Maas’ proposal, announced on Monday, examines the problem carefully and sensitively before merrily throwing a woman’s right to privacy out of the window. It would compel a woman to name every man she had sexual intercourse with during the time when her child may have been conceived. She would only have the right to remain silent in cases should there be serious reasons for her not to name the biological father (it would be for the court to decide whether a woman’s reasons were serious enough). It is not yet clear what form of punishment a woman would face were she not to name names (I’m thinking a scarlet letter would be in keeping with the classy, retro “man who was present at the moment of conception” wording). In cases where it did transpire that another man was a child’s biological father, he would be obliged to pay compensation to the man “duped” into supporting the child for up to two years.

It is not clear what happens thereafter. Perhaps the two men shake hands, pat each other on the back, maybe even share a beer or two. It is, after all, a kind of gentlemen’s agreement, a transaction which takes place over the heads of both mother and child once the latter’s paternity has been established. The “true” father compensates the “false” one for having maintained his property in his absence. In some cases there may be bitterness and resentment but perhaps in others one will witness a kind of honourable partnership. You can’t trust women, but DNA tests, money and your fellow man won’t let you down.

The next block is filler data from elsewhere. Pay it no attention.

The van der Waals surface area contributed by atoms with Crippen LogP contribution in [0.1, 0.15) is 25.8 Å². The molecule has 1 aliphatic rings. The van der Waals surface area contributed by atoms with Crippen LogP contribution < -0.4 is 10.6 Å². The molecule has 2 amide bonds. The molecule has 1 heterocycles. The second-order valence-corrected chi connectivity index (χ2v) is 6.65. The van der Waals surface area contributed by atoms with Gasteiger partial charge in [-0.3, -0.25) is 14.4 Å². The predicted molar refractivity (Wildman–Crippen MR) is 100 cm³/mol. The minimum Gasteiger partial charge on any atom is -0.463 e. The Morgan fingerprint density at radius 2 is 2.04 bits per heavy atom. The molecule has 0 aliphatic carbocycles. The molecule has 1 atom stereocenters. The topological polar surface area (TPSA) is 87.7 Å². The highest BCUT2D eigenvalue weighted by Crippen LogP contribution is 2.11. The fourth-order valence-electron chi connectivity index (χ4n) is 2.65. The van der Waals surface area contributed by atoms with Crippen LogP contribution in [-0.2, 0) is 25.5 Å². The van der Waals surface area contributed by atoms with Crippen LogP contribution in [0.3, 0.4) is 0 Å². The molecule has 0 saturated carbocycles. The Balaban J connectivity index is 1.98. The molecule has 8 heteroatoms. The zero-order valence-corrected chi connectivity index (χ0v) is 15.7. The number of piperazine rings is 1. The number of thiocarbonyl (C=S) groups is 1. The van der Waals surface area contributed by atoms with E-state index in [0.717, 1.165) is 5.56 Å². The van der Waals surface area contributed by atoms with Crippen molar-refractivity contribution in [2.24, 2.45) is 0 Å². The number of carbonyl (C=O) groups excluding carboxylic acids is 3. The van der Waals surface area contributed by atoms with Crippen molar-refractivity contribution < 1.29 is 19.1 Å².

Even if it achieves nothing else, this proposal brings us right back to the heart of what patriarchy is all about: paternity and ownership. In April this year a German court ruled that men cannot be forced to take paternity tests by children who suspect them of being their fathers. It has to be their decision. Women, meanwhile, can only access abortion on demand in the first trimester of pregnancy, and even then counselling is mandatory (thereafter the approval of two doctors is required, similar to in the UK). One class of people can be forced to gestate and give birth; another can’t even be forced to take a DNA test. One class of people can be compelled to name any man whose sperm may have ventured beyond their cervix; another is allowed to have a body whose business is entirely its own. And yes, one can argue that forcing men to pay money for the raising of children evens up the score. Men have always argued that, but they’re wrong.